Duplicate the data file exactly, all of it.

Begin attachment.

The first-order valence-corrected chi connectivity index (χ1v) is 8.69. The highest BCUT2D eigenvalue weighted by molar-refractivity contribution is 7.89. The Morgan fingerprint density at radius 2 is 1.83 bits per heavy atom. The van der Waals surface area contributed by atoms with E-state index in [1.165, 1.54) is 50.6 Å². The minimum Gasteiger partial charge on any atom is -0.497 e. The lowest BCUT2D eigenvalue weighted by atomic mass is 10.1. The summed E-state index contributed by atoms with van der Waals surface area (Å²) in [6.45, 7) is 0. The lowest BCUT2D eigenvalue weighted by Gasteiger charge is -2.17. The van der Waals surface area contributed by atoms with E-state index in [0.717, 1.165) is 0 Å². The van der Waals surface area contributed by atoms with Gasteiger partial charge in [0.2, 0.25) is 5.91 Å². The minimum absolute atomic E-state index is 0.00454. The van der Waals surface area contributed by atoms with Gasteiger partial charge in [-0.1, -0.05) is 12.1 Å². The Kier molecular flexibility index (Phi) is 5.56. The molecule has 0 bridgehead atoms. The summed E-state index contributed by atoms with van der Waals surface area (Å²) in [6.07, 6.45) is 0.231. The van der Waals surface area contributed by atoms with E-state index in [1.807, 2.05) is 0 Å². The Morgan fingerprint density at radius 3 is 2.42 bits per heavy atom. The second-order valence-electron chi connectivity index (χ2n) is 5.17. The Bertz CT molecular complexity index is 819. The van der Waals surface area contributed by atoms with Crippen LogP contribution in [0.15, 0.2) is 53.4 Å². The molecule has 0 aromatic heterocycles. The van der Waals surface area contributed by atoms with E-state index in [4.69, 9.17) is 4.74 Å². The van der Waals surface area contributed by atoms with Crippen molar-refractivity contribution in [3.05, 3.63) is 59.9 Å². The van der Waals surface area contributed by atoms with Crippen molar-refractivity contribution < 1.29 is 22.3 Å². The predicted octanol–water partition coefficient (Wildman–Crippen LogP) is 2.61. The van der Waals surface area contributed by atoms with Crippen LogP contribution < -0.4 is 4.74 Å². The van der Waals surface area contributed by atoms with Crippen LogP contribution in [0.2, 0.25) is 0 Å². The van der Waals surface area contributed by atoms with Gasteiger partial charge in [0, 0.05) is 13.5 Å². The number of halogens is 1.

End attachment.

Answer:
The first-order valence-corrected chi connectivity index (χ1v) is 8.69. The highest BCUT2D eigenvalue weighted by molar-refractivity contribution is 7.89. The Morgan fingerprint density at radius 2 is 1.83 bits per heavy atom. The van der Waals surface area contributed by atoms with E-state index in [1.165, 1.54) is 50.6 Å². The minimum Gasteiger partial charge on any atom is -0.497 e. The lowest BCUT2D eigenvalue weighted by atomic mass is 10.1. The summed E-state index contributed by atoms with van der Waals surface area (Å²) in [6.45, 7) is 0. The lowest BCUT2D eigenvalue weighted by Gasteiger charge is -2.17. The van der Waals surface area contributed by atoms with E-state index in [0.717, 1.165) is 0 Å². The van der Waals surface area contributed by atoms with Gasteiger partial charge in [0.2, 0.25) is 5.91 Å². The minimum absolute atomic E-state index is 0.00454. The van der Waals surface area contributed by atoms with Gasteiger partial charge in [-0.1, -0.05) is 12.1 Å². The Kier molecular flexibility index (Phi) is 5.56. The molecule has 0 bridgehead atoms. The summed E-state index contributed by atoms with van der Waals surface area (Å²) in [6.07, 6.45) is 0.231. The van der Waals surface area contributed by atoms with E-state index in [1.807, 2.05) is 0 Å². The Morgan fingerprint density at radius 3 is 2.42 bits per heavy atom. The second-order valence-electron chi connectivity index (χ2n) is 5.17. The Bertz CT molecular complexity index is 819. The van der Waals surface area contributed by atoms with Crippen LogP contribution in [0.15, 0.2) is 53.4 Å². The molecule has 0 aromatic heterocycles. The van der Waals surface area contributed by atoms with E-state index in [4.69, 9.17) is 4.74 Å². The van der Waals surface area contributed by atoms with Crippen molar-refractivity contribution in [3.05, 3.63) is 59.9 Å². The van der Waals surface area contributed by atoms with Crippen molar-refractivity contribution < 1.29 is 22.3 Å². The predicted octanol–water partition coefficient (Wildman–Crippen LogP) is 2.61. The van der Waals surface area contributed by atoms with Crippen LogP contribution < -0.4 is 4.74 Å². The van der Waals surface area contributed by atoms with Crippen LogP contribution in [0.2, 0.25) is 0 Å². The van der Waals surface area contributed by atoms with Gasteiger partial charge in [0, 0.05) is 13.5 Å². The number of halogens is 1.